The Oversight Committee’s request to the White House comes after it obtained the October 13 letter from the four NRC commissioners last week in the course of its ongoing investigation into the operations and decision making of the NRC.

“The President has the authority to take action to address these concerns,” Chairman Issa wrote in his letter to Daley.  “The White House has now been aware of the Commissioners concerns for nearly two months, and the public deserves to understand what actions have been taken and whether the President still believes that Chairman Jaczko is capable of leading the NRC.”

The Full Committee hearing entitled “The Leadership of the Nuclear Regulatory Commission” will take place at 10:00 a.m. on Wednesday, December 14th in 2154 Rayburn House Office Building.  Chairman Gregory Jaczko, Commissioner Kristine Svinicki, Commissioner George Apostolakis, Commissioner William Magwood, and Commissioner William Ostendorff will testify.

Does it matter?

NRC Chairman Gregory Jaczko
at the White House

From the point of view of the White House, the situation may look like a personality conflict run amok rather than a dispute over how to regulate nuclear power plants.

In the current political environment, Obama may not care what happens at the NRC, or what the other NRC commission members think, so long as he continues to appear to Nevada's voters that he is keeping his promise to stop Yucca Mountain.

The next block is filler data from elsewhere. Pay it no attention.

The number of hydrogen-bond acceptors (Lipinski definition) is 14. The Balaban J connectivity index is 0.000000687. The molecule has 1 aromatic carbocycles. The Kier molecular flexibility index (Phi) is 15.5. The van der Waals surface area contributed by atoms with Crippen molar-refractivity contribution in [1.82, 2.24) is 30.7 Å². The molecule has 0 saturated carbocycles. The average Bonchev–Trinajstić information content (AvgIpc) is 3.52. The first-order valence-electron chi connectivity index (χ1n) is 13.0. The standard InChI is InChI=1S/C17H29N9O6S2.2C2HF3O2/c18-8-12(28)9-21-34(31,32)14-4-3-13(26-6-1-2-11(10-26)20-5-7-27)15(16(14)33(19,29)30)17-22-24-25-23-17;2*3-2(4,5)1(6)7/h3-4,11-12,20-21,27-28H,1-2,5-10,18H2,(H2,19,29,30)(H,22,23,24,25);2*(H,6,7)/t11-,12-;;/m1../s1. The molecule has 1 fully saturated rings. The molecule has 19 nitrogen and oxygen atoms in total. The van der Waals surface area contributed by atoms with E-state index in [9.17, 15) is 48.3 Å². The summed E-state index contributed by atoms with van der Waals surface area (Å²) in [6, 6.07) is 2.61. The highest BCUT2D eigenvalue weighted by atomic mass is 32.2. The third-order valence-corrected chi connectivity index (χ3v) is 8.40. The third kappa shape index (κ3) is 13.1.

That means keeping Jaczko in place no matter no badly he fails to get along with the other commissioners.

Sen. Reid has no interest in allowing a scenario to play out that will force Jaczko to resign thus removing the one fulcrum he has for leverage to keep his promises to Nevada's voters about Yucca Mountain.

The nuclear industry might privately say that Jaczko is a pain in the neck, but he did
vote today for certification of the AP1000 reactor design and indicated that combined construction and operating licenses to build four of them are not far behind.  And, Jackzo has ammunition to use to defend his record.

  • He can make the case for a "red" finding at Browns Ferry,
  • The NRC basically saved the Omaha Public Power District from itself earlier this year by insisting it beef up flood control measures at Ft. Calhoun,
  • The short-term recommendations of the NRC's task force issued last July on Fukushima are reasonable and even NEI agrees many can be implemented with little apparent pain.
People who follow the NRC much more closely than this blog tell me that in the world of nuclear safety regulation, having a dysfunctional relationship among the commissioners, especially with four of them lined up against the chairman, is itself a threat to safety. It means they are paying more attention to their disputes than they are to the agency's business.  That's the real "so what" as seen from here.